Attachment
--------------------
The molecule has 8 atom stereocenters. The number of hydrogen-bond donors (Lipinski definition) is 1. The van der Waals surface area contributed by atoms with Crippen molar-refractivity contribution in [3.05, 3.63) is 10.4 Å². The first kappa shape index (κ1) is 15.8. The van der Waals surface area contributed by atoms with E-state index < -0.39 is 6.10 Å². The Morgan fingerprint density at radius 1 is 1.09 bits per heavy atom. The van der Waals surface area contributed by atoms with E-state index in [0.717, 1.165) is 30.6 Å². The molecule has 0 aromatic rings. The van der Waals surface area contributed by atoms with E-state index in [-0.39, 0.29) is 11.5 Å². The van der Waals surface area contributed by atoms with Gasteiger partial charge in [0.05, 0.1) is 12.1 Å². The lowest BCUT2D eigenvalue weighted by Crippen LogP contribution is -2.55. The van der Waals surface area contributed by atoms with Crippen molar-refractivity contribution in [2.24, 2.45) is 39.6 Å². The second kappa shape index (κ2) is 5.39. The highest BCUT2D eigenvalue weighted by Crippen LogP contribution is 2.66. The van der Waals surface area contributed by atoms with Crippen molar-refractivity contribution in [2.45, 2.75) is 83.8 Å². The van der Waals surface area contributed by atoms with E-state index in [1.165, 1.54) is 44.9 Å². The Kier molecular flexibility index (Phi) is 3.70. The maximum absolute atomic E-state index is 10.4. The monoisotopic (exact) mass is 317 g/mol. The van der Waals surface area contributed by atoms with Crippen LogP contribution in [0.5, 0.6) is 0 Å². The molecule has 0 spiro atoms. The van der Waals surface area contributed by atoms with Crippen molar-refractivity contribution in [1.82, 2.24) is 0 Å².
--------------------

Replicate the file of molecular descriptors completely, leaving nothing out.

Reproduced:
The molecule has 8 atom stereocenters. The number of hydrogen-bond donors (Lipinski definition) is 1. The van der Waals surface area contributed by atoms with Crippen molar-refractivity contribution in [3.05, 3.63) is 10.4 Å². The first kappa shape index (κ1) is 15.8. The van der Waals surface area contributed by atoms with E-state index < -0.39 is 6.10 Å². The Morgan fingerprint density at radius 1 is 1.09 bits per heavy atom. The van der Waals surface area contributed by atoms with E-state index in [0.717, 1.165) is 30.6 Å². The molecule has 0 aromatic rings. The van der Waals surface area contributed by atoms with E-state index in [-0.39, 0.29) is 11.5 Å². The van der Waals surface area contributed by atoms with Gasteiger partial charge in [0.05, 0.1) is 12.1 Å². The lowest BCUT2D eigenvalue weighted by Crippen LogP contribution is -2.55. The van der Waals surface area contributed by atoms with Crippen molar-refractivity contribution in [2.24, 2.45) is 39.6 Å². The second kappa shape index (κ2) is 5.39. The highest BCUT2D eigenvalue weighted by Crippen LogP contribution is 2.66. The van der Waals surface area contributed by atoms with Crippen molar-refractivity contribution in [2.45, 2.75) is 83.8 Å². The van der Waals surface area contributed by atoms with E-state index in [1.165, 1.54) is 44.9 Å². The Kier molecular flexibility index (Phi) is 3.70. The maximum absolute atomic E-state index is 10.4. The monoisotopic (exact) mass is 317 g/mol. The van der Waals surface area contributed by atoms with Crippen LogP contribution in [0.5, 0.6) is 0 Å². The molecule has 0 spiro atoms. The van der Waals surface area contributed by atoms with Crippen molar-refractivity contribution in [1.82, 2.24) is 0 Å².